AIA In Support of Mandatory Arbitration to Hold Down Litigation Costs

In testimony over the weekend during the National Association of Insurance Commissioner’s (NAIC) summer meeting, the American Insurance Association (AIA) supported the continued availability of mandatory pre-dispute arbitration instead of litigation.

“AIA strongly believes that arbitration plays an important role in holding down the skyrocketing costs of the U.S. tort system,” said Stephen Zielezienski, AIA assistant general counsel. “During the last 30 years, American businesses, including insurers, have experienced an unprecedented increase in litigation, which has had a marked effect on the U.S. economy. A report by Tillinghast-Towers Perrin found that U.S. tort costs are equivalent to a five percent (5 percent) tax on wages, which costs each American citizen approximately $721 every year. By comparison, each U.S citizen paid an inflation-adjusted average of $87 in tort costs in 1950,” explained Zielezienski.

Addressing the NAIC’s Consumer Protection Working Group Zielezienski said, “Not only is litigation costly and time-consuming, but the strong adversarial nature of the process tends to erode relationships between the parties. Because it is generally less formal and more ‘user-friendly,’ arbitration tends to minimize hostility and to emphasize post-dispute relationships.”

“Rather than limiting the use of arbitration in insurance disputes, the NAIC should be promoting its many benefits. Some states already authorize the use of binding arbitration for certain disputes, and there is wide-spread use of the practice for disputes between property-casualty insurers. Insurers use binding arbitration because it is an effective, efficient, and speedy means of resolving disputes without destroying business and customer relationships,” said Zielezienski.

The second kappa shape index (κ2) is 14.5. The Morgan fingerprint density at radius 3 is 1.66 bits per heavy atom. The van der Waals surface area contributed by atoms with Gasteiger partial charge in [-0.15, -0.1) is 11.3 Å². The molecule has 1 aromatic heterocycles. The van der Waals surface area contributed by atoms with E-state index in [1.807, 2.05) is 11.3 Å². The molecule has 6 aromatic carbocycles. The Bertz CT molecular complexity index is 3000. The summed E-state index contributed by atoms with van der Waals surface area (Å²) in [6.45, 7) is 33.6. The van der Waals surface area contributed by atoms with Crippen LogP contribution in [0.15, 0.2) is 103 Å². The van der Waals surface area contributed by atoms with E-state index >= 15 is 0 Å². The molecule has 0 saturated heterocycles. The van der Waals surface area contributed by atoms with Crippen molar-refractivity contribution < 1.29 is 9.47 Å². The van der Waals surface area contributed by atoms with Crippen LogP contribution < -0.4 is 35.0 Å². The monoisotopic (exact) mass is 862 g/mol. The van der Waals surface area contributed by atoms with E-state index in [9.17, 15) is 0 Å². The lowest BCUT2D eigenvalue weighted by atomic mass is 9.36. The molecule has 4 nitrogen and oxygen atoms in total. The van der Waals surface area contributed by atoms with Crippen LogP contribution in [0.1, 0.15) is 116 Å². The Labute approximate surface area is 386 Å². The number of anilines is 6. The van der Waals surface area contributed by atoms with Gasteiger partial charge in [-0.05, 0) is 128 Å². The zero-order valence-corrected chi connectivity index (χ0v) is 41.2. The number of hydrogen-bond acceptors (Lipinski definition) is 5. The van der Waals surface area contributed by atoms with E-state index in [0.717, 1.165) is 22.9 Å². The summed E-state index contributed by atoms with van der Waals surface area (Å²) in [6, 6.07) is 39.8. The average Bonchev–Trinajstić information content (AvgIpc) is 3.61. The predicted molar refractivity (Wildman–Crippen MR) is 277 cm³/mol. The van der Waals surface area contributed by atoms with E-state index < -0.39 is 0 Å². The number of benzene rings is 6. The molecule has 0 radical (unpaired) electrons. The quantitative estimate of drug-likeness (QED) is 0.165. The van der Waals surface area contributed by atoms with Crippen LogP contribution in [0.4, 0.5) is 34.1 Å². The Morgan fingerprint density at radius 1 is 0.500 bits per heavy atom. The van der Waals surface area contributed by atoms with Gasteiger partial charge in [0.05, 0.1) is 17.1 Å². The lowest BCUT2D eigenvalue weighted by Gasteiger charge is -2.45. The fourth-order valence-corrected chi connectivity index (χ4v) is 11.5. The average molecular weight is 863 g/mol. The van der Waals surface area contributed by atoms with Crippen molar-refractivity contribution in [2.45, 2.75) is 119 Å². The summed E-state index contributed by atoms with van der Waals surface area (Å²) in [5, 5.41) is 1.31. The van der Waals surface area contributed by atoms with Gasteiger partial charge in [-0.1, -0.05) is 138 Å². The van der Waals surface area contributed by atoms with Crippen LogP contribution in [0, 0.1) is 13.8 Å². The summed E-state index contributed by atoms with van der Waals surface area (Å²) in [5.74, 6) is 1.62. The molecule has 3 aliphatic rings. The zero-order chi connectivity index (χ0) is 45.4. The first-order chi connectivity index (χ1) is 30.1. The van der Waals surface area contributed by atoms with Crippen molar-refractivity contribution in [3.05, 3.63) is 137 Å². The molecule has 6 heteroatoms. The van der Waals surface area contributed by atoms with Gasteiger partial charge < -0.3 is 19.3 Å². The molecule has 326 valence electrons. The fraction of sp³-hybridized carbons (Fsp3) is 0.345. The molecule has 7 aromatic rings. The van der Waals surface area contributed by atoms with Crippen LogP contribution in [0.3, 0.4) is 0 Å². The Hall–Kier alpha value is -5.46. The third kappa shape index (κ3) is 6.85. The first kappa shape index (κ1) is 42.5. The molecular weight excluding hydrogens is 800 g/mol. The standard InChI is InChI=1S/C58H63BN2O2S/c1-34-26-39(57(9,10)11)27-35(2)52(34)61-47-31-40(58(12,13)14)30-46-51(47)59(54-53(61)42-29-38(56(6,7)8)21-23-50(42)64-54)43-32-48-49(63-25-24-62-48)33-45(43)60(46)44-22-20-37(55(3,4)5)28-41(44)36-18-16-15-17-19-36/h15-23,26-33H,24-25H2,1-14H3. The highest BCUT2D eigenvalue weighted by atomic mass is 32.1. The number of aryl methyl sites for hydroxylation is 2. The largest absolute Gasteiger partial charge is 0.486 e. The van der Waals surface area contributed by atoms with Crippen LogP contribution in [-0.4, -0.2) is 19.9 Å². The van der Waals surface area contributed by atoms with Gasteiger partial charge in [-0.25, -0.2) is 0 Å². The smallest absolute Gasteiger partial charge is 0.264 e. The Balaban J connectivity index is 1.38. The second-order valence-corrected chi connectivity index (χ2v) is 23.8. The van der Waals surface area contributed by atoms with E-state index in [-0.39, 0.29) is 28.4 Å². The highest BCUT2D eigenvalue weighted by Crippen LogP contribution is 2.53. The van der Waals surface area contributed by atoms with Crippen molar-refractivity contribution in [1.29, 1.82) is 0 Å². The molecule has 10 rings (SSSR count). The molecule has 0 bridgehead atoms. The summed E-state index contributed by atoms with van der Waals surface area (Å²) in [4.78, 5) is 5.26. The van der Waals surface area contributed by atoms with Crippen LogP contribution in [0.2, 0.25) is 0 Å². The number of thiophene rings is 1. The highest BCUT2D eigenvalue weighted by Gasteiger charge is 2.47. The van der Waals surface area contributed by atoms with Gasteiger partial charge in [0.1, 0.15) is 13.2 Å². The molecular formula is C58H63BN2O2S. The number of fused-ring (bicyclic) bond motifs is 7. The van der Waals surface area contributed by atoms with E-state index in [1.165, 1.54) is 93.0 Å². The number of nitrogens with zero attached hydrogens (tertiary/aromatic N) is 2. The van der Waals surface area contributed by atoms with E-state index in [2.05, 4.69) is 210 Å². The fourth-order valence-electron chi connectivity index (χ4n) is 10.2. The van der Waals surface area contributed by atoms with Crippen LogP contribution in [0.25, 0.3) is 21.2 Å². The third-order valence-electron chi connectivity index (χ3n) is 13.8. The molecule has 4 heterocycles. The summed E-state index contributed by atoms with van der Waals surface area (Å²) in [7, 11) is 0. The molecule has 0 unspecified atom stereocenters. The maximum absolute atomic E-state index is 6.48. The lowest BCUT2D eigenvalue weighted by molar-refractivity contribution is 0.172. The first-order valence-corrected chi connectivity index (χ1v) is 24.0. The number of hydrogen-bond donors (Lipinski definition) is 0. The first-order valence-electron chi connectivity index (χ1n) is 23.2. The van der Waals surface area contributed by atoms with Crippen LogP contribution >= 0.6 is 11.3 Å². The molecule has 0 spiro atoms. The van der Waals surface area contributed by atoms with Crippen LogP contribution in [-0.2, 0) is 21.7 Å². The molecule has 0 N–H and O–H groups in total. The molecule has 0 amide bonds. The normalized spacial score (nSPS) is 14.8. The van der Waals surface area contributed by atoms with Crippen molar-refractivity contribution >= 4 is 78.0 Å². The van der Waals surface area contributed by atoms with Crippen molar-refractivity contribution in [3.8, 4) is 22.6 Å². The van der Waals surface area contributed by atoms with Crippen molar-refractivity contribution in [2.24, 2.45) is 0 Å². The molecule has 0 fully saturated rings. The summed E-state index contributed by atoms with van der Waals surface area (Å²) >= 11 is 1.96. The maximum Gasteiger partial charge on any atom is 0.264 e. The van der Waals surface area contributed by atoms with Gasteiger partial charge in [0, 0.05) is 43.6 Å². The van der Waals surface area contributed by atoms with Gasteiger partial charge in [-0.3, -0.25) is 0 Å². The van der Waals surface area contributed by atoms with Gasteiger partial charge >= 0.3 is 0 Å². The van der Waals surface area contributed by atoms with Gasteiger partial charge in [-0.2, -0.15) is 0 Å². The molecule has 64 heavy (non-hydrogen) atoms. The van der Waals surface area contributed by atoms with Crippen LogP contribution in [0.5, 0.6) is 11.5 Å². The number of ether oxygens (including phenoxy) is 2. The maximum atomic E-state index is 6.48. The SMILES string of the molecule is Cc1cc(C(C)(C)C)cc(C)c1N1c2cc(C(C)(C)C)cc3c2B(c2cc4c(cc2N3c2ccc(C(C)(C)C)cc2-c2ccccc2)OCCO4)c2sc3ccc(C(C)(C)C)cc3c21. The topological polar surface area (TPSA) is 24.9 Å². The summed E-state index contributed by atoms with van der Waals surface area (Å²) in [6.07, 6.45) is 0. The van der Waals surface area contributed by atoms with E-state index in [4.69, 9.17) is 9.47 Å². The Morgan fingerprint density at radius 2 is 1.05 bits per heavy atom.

A number of consumer representatives testified about this issue in Atlanta last March during the NAIC’s spring meeting, arguing that arbitration panels are skewed toward the industry because corporate defendants are “frequent players.” But Zielezienski noted that there is reportedly no evidence to back up their statements..

“Property-casualty insurers use binding arbitration ourselves and we strongly urge the NAIC to embrace the practice as a streamlined, effective, and consumer-friendly tool to preserve tort rights without causing the U.S. economy to buckle under the weight of an inefficient, out-dated litigation system,” concluded Zielezienski.